U.S. Plays Positive Role In Historic United Nations Cannabis Vote
This week could end up being a good one for cannabis. As 2020 comes to a close, a historic decision has been made by the United Nations to remove the plant from the most dangerous drug tier.
On Wednesday, the U.N. voted to reclassify cannabis and cannabis resin from the strictest Schedule IV classification to a Schedule I drug. The 53-member U.N. commission approved the change by a razor-thin margin of 27-25, with 1 abstention. The United States voted YES. Without that yes vote, it likely doesn’t pass.
The vote follows a recommendation by the World Health Organization and its expert committee on drug dependence, which recommended that “cannabis and cannabis resin” be removed from the Schedule IV list. Cannabis had been categorized as a Schedule IV drug by the U.N. since 1961, sitting alongside dangerous substances like heroin.
The WHO committee cited in its recommendation the benefits of using cannabis to reduce pain and nausea and ease the symptoms of medical conditions like anorexia, epilepsy, and multiple sclerosis. It also noted that cannabis is not associated with a significant risk of death — unlike opioids such as fentanyl.
The recommendation also stated, in part, that “the inclusion of cannabis and cannabis resin in Schedule IV is not consistent with the criteria for a drug to be placed in Schedule IV.”
While this move won’t fully remove cannabis from the list of dangerous drugs, it could help loosen the restrictions on medical research into the cannabis plant. With its decision, the U.N. is directly acknowledging the medical benefits of the plant, which could help bolster arguments for more research access across the globe.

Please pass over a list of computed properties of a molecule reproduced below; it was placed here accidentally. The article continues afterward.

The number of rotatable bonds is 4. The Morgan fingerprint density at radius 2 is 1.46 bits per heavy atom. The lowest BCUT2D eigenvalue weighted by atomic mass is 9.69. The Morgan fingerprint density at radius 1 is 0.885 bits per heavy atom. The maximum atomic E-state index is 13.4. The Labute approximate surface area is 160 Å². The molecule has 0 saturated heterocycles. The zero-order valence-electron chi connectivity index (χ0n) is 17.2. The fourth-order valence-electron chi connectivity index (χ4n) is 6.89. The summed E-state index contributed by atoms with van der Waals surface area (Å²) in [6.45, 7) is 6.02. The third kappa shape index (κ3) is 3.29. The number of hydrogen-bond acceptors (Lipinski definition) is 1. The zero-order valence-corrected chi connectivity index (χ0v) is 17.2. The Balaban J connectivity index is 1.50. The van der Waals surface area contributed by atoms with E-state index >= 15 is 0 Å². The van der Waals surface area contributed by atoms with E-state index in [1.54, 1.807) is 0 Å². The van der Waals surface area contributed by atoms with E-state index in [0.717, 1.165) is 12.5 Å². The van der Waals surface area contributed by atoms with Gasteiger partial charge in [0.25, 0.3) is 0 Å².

The reclassification could also give weight to arguments for easing legal restrictions on cannabis and help bolster the push for streamlined regulations across the globe.
It doesn’t directly impact the legality of cannabis in the U.S., however. Each country is responsible for its own laws regarding cannabis, and officially, the United States still considers cannabis to be a dangerous substance with no medical benefits.
That may change in the near future, though. The U.S. House of Representatives is also expected to vote on a cannabis bill this week, and if it passes, it could change the way the federal government views cannabis.
The bill is called The Marijuana Opportunity Reinvestment and Expungement Act (MORE Act), and it would eliminate conflict between state and federal law and allow states to set their own marijuana policies.
It would also pave the way for the federal government to remove marijuana from the Controlled Substances Act and require federal courts to expunge many prior marijuana offenses.
This will be the first time the full House will vote on ending the federal prohibition of cannabis. If it passes the House, there could still be an uphill battle when the MORE Act reaches the Senate.
Whether or not that happens remains to be seen. For now, we’ll take any changes where we can get them. The U.N.’s rescheduling of cannabis is a significant move, one that affirms what we already knew: cannabis is medicine and should be treated as such.